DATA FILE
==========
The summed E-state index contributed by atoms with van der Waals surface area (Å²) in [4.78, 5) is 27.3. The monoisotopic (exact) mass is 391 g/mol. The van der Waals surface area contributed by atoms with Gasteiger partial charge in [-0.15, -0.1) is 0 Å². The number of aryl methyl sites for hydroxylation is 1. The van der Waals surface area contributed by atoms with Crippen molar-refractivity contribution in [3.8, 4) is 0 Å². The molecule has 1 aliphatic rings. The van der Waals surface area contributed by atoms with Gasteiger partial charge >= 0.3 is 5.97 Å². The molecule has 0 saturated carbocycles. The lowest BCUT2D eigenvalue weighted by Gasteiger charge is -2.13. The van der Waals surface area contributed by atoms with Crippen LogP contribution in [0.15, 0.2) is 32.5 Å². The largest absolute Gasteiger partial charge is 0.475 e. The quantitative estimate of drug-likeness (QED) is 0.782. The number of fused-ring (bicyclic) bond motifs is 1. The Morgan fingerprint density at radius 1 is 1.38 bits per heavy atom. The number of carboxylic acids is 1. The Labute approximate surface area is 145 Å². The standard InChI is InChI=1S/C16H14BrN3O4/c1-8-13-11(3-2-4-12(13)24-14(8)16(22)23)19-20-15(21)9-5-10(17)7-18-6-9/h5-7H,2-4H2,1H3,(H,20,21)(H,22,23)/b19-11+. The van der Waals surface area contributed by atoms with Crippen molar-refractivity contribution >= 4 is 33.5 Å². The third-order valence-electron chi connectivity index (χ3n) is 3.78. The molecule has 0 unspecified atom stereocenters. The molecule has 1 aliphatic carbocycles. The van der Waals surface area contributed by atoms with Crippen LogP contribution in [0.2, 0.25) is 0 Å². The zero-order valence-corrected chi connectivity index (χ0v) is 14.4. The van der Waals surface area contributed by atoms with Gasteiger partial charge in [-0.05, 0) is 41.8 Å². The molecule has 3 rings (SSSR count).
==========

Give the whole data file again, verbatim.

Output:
The summed E-state index contributed by atoms with van der Waals surface area (Å²) in [4.78, 5) is 27.3. The monoisotopic (exact) mass is 391 g/mol. The van der Waals surface area contributed by atoms with Gasteiger partial charge in [-0.15, -0.1) is 0 Å². The number of aryl methyl sites for hydroxylation is 1. The van der Waals surface area contributed by atoms with Crippen molar-refractivity contribution in [3.8, 4) is 0 Å². The molecule has 1 aliphatic rings. The van der Waals surface area contributed by atoms with Gasteiger partial charge >= 0.3 is 5.97 Å². The molecule has 0 saturated carbocycles. The lowest BCUT2D eigenvalue weighted by Gasteiger charge is -2.13. The van der Waals surface area contributed by atoms with Crippen LogP contribution in [0.15, 0.2) is 32.5 Å². The largest absolute Gasteiger partial charge is 0.475 e. The quantitative estimate of drug-likeness (QED) is 0.782. The number of fused-ring (bicyclic) bond motifs is 1. The Morgan fingerprint density at radius 1 is 1.38 bits per heavy atom. The number of carboxylic acids is 1. The Labute approximate surface area is 145 Å². The standard InChI is InChI=1S/C16H14BrN3O4/c1-8-13-11(3-2-4-12(13)24-14(8)16(22)23)19-20-15(21)9-5-10(17)7-18-6-9/h5-7H,2-4H2,1H3,(H,20,21)(H,22,23)/b19-11+. The van der Waals surface area contributed by atoms with Crippen molar-refractivity contribution >= 4 is 33.5 Å². The third-order valence-electron chi connectivity index (χ3n) is 3.78. The molecule has 0 unspecified atom stereocenters. The molecule has 1 aliphatic carbocycles. The van der Waals surface area contributed by atoms with Crippen LogP contribution in [0.2, 0.25) is 0 Å². The zero-order valence-corrected chi connectivity index (χ0v) is 14.4. The van der Waals surface area contributed by atoms with Gasteiger partial charge in [-0.05, 0) is 41.8 Å². The molecule has 3 rings (SSSR count).